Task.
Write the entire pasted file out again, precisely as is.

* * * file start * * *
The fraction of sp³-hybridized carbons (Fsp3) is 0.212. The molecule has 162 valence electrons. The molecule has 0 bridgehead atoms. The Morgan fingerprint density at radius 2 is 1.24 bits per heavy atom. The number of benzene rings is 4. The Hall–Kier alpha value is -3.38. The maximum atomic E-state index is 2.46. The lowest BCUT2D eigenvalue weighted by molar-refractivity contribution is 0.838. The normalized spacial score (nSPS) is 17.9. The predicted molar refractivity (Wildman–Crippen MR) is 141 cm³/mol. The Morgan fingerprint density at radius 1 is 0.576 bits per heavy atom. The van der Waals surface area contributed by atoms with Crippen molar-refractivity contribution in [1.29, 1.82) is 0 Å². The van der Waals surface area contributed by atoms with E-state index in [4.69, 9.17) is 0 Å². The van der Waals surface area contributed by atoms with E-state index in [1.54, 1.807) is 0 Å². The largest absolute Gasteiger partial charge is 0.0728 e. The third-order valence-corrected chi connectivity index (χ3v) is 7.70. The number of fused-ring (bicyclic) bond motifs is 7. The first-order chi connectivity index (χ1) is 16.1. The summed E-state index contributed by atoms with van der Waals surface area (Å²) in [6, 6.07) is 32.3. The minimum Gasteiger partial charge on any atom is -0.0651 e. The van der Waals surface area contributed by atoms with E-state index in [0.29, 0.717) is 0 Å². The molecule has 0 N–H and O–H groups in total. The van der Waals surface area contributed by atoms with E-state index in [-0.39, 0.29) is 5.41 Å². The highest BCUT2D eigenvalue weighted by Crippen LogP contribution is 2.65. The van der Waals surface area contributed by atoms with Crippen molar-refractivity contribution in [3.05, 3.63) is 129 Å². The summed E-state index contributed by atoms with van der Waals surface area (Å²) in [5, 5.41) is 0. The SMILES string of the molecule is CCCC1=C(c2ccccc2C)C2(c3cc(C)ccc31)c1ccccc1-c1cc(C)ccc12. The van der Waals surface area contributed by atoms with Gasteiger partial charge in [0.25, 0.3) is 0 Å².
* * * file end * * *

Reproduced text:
The fraction of sp³-hybridized carbons (Fsp3) is 0.212. The molecule has 162 valence electrons. The molecule has 0 bridgehead atoms. The Morgan fingerprint density at radius 2 is 1.24 bits per heavy atom. The number of benzene rings is 4. The Hall–Kier alpha value is -3.38. The maximum atomic E-state index is 2.46. The lowest BCUT2D eigenvalue weighted by molar-refractivity contribution is 0.838. The normalized spacial score (nSPS) is 17.9. The predicted molar refractivity (Wildman–Crippen MR) is 141 cm³/mol. The Morgan fingerprint density at radius 1 is 0.576 bits per heavy atom. The van der Waals surface area contributed by atoms with Crippen molar-refractivity contribution in [1.29, 1.82) is 0 Å². The van der Waals surface area contributed by atoms with E-state index in [4.69, 9.17) is 0 Å². The van der Waals surface area contributed by atoms with E-state index in [1.54, 1.807) is 0 Å². The largest absolute Gasteiger partial charge is 0.0728 e. The third-order valence-corrected chi connectivity index (χ3v) is 7.70. The number of fused-ring (bicyclic) bond motifs is 7. The first-order chi connectivity index (χ1) is 16.1. The summed E-state index contributed by atoms with van der Waals surface area (Å²) in [6, 6.07) is 32.3. The minimum Gasteiger partial charge on any atom is -0.0651 e. The van der Waals surface area contributed by atoms with E-state index in [0.29, 0.717) is 0 Å². The molecule has 0 N–H and O–H groups in total. The van der Waals surface area contributed by atoms with E-state index in [-0.39, 0.29) is 5.41 Å². The highest BCUT2D eigenvalue weighted by Crippen LogP contribution is 2.65. The van der Waals surface area contributed by atoms with Crippen molar-refractivity contribution in [3.05, 3.63) is 129 Å². The summed E-state index contributed by atoms with van der Waals surface area (Å²) in [5, 5.41) is 0. The SMILES string of the molecule is CCCC1=C(c2ccccc2C)C2(c3cc(C)ccc31)c1ccccc1-c1cc(C)ccc12. The van der Waals surface area contributed by atoms with Gasteiger partial charge in [0.25, 0.3) is 0 Å².